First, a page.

LPL’s Bill Morrissey to step down as firm taps replacement from UBS
LPL Financial’s top recruiting executive will retire later this year, to be replaced by the chief digital officer at UBS Wealth Management USA. The leadership change comes at a time when LPL, the No. 1 independent broker-dealer, faces heated competition for hiring and retaining advisors.
Bill Morrissey, the president of LPL’s business development division, helped LPL’s headcount grow from 6,500 advisors in 2005 to more than 16,000 this year. He recently led the firm’s retention efforts after its acquisition of National Planning Holdings.
Effective in mid-August, Morrissey will retire and hand the firm’s recruiting reins over to Richard Steinmeier of UBS, LPL announced on June 25. Steinmeier managed the wirehouse firm’s rollout of its digital advice platform under its partnership with developer SigFig.
LPL’s profits nearly doubled to $94 million in the first quarter on the strength of the acquisition, but the firm struggled to meet its headcount goals. Of NPH’s 3,200 advisors, only 1,900 opted to remain with LPL after the acquisition. LPL had previously predicted about 2,000 would make the move. CEO Dan Arnold also said last month that the firm had boosted its recruiting offers.
At the same time, at least seven major hybrid RIA practices have left LPL since it unveiled a change in policies requiring incoming advisors to have at least $50 million on the corporate RIA. Arnold has promised investments in both the corporate and hybrid platforms moving forward.
Morrissey, who is 53, will retire to spend more time with his young family, according to LPL, which did not make either of the executives available for an interview. In a statement, Arnold wished him well and said his “hard work and commitment over 14 years contributed to the company’s success in a variety of different ways.”
Steinmeier brings a “wealth of experience and a stellar reputation in our industry,” Arnold also said. “Rich’s digital experience and strategic agility will help us optimize the way we attract new advisors to our firm and to existing advisor practices, unlocking new value across the ecosystem.”
The UBS executive has spent the past six years with the wirehouse, moving up to chief digital officer after joining the firm as the head of UBS’ emerging affluent segment and its Wealth Advice Center. He previously served as an executive, including the director of business development, at Merrill Lynch.
“This is an exciting time to join LPL as the company looks to continue its growth — both organically and through strategic M&A,” Steinmeier said in a statement. “LPL has reached a point in its journey where it can begin to engage differently with prospective clients from all market segments.”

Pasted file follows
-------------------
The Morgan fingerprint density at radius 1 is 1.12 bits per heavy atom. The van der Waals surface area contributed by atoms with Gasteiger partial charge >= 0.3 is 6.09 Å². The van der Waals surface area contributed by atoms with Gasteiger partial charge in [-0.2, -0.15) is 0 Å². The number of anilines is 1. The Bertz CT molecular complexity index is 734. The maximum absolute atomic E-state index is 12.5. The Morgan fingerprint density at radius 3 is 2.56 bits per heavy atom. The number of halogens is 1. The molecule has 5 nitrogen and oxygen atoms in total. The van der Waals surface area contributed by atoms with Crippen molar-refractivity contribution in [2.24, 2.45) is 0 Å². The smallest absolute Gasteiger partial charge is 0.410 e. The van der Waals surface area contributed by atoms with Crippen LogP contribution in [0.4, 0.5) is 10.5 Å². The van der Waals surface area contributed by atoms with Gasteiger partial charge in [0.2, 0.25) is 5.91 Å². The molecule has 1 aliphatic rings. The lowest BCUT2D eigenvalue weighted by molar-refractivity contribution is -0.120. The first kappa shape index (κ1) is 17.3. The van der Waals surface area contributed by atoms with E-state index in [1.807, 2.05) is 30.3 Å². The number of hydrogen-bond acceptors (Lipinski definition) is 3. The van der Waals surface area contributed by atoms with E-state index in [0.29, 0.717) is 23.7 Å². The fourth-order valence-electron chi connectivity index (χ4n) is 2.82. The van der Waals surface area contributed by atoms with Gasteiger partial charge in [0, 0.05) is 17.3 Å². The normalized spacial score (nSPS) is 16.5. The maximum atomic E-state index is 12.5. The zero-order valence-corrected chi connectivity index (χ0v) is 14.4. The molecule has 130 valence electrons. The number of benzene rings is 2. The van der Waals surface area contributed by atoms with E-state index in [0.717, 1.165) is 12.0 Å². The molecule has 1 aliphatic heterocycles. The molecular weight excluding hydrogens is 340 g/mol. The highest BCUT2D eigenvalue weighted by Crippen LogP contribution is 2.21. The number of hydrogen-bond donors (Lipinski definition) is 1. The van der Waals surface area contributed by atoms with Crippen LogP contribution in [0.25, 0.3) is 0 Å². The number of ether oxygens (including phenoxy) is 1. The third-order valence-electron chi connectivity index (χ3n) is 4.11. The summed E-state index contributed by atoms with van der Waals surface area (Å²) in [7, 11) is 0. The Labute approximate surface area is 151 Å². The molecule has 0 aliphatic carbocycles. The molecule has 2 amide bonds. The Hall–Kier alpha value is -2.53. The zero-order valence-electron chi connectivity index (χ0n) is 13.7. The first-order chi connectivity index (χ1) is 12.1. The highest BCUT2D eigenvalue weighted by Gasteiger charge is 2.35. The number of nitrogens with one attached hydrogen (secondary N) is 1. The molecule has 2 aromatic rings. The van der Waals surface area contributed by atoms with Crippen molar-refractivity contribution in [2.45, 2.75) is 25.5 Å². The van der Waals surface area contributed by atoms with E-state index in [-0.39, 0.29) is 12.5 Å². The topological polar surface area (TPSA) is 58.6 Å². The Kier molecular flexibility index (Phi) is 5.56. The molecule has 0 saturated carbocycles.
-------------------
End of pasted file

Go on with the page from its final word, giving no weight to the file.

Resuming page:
Representatives for UBS didn’t immediately respond to a request for comment on his impending exit.
Some 1,300 advisors opted for rival firms over LPL during the NPH onboarding, despite LPL committing to spending $160 million in onboarding costs and financial aid. The firm has also lost several recruiting executives over the past several months, whether to independent recruiting practices or rivals.
Morrissey, who came to LPL in 2004 after a 17-year tenure with Fidelity and a prior stint at Merrill Lynch, had acknowledged the tough recruiting fight. The firm, which has been the No. 1 IBD for 18 years running, has made the case to advisors that its size and scale set it apart from its increasingly close competition.
“Our size and capital structure allow us to invest in things and in ways many of our competitors can’t,” Morrissey said in an interview in early March. “Now, the challenge is we need to make sure that we shrink the firm for our clients and maintain a personal relationship with them.”
LPL’s client brokerage and advisory assets have jumped 22% in the past 12 months to $660 billion, the firm said last week, noting some $72 billion in new client assets from NPH’s four IBDs.
In a note following the announcement, Keefe Bruyette & Woods analyst Ann Dai noted a lingering headwind around lower cash balances but predicted a strong rise in the firm’s earnings-per-share.
The EPS growth will come “from a combination of rate sensitivity, the shift from brokerage to fee-based advisory, a greater proportion of assets utilizing its centrally managed platform and good expense control,” Dai wrote. “In addition, we continue to believe incremental acquisitions could be very accretive to earnings power and our view of the M&A landscape remains positive.”